R. Raman, a sishya writes a tribute to his guru –
Pichumani Iyer was born in Nagapattinam in 1920 and migrated to Mylapore during 1941 and has been a Mylaporean since then. He lived in Arisikkaran Street and Mundaga Kanni Amman Koil Street for nearly 75 years.
He studied up to SSLC in the National College. Later, he joined the Annamamalai University and obtained the ‘Sangeetha Bhushanm’ in veena. While there, his teachers were stalwarts such as ‘Tiger’ Varadachariar and K. S. Narayanaswami Iyer. He had early training in vocal music from Jalar Gopala Iyer and learnt to play on the veena from ‘Tiruchi’ Kuppanna.
Film director K. Subrahmanyam, father of dance guru Padma Subrahmanyam, brought him to Chennai to play veena in his movie songs. He helped him settle down in Mylapore area, near Jupiter Studios (what became Admirality Hotel), off Norton Road.
He started his career as a veena player at Jupiter Studios in Chennai in 1941. During this time he taught veena to a number of people, one of them who was ‘AVM’ Rajeswari. When her husband Meiyyappa Chettiar, noticed the skills of Pichumani, he offered him a permamant position at AVM Studios.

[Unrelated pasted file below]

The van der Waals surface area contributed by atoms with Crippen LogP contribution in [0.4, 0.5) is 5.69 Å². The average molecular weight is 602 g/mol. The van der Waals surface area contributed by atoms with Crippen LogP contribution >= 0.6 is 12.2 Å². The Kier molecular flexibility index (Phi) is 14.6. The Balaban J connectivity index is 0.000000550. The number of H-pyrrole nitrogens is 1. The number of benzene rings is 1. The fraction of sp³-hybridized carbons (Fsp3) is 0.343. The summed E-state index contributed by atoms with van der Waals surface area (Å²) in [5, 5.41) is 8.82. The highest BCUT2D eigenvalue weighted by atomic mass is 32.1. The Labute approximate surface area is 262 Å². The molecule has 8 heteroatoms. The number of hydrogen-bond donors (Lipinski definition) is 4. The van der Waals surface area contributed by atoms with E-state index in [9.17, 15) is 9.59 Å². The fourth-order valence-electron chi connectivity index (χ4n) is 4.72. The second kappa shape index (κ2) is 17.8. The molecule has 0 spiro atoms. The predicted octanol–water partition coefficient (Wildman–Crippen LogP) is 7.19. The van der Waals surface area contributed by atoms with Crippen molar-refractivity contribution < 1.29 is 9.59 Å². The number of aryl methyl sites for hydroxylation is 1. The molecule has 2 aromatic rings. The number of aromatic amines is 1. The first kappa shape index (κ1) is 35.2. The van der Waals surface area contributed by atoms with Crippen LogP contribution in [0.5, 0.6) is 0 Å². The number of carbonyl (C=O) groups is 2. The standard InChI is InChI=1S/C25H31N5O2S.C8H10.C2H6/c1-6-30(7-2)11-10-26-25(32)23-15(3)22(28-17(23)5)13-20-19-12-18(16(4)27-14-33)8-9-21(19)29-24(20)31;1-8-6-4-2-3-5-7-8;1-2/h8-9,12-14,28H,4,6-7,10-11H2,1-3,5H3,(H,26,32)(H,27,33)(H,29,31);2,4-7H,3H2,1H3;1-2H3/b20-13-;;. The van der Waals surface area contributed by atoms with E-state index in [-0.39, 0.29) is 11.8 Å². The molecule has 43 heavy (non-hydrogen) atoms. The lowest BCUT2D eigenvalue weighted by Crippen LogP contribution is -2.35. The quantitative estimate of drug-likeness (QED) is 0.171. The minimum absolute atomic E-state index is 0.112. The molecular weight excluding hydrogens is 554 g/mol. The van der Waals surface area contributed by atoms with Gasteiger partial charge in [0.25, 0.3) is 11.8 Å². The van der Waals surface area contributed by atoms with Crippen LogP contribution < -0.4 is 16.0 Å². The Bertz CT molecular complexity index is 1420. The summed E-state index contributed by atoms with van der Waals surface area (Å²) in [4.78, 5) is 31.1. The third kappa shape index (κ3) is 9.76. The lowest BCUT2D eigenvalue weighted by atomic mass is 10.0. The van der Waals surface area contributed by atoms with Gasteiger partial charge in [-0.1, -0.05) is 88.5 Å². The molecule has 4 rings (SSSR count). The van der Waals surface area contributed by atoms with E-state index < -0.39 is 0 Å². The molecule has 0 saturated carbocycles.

At AVM Studios, he played the veena for many popular movies and songs, most famous being the song ‘Malai Pozhuthin mayakkathile’ in the movie ‘Bhagyalakshmi.’
He was a top artiste of AIR and Doordarshan. He was a recipient of various awards such as Kalaimamani in 1970 and Sangeet Natak Academi award ( presented by the President of India) in 1988.
He was the asthana vidwan of Sri Kanchi Kamakoti Peetam. The Paramacharya of Kancheepuram Kama Koti Peetam honoured him with the title ‘Veena Nadamani’. He also served as secretary of the Tyaga Brahma Mahotsava Sabha in Thiruvaiyaru in 1980.
He trained a number of students including R. S. Jayalakshmi, Vasantha Krishnamurthy (of AIR) and Vasantha Kumar. His disciples Ramnath Iyer and Gopinath Iyer moved to Australia. They run a music college in Melbourne in the name of R. Pichumani School of Veena, which celebrated its silver Jubilee recently.
In his latter years, he moved to the suburbs.
Pichumani is survived by two sons and two daughters and grand and great-grand children. Contact his son P. Viswanathan at 9381814804.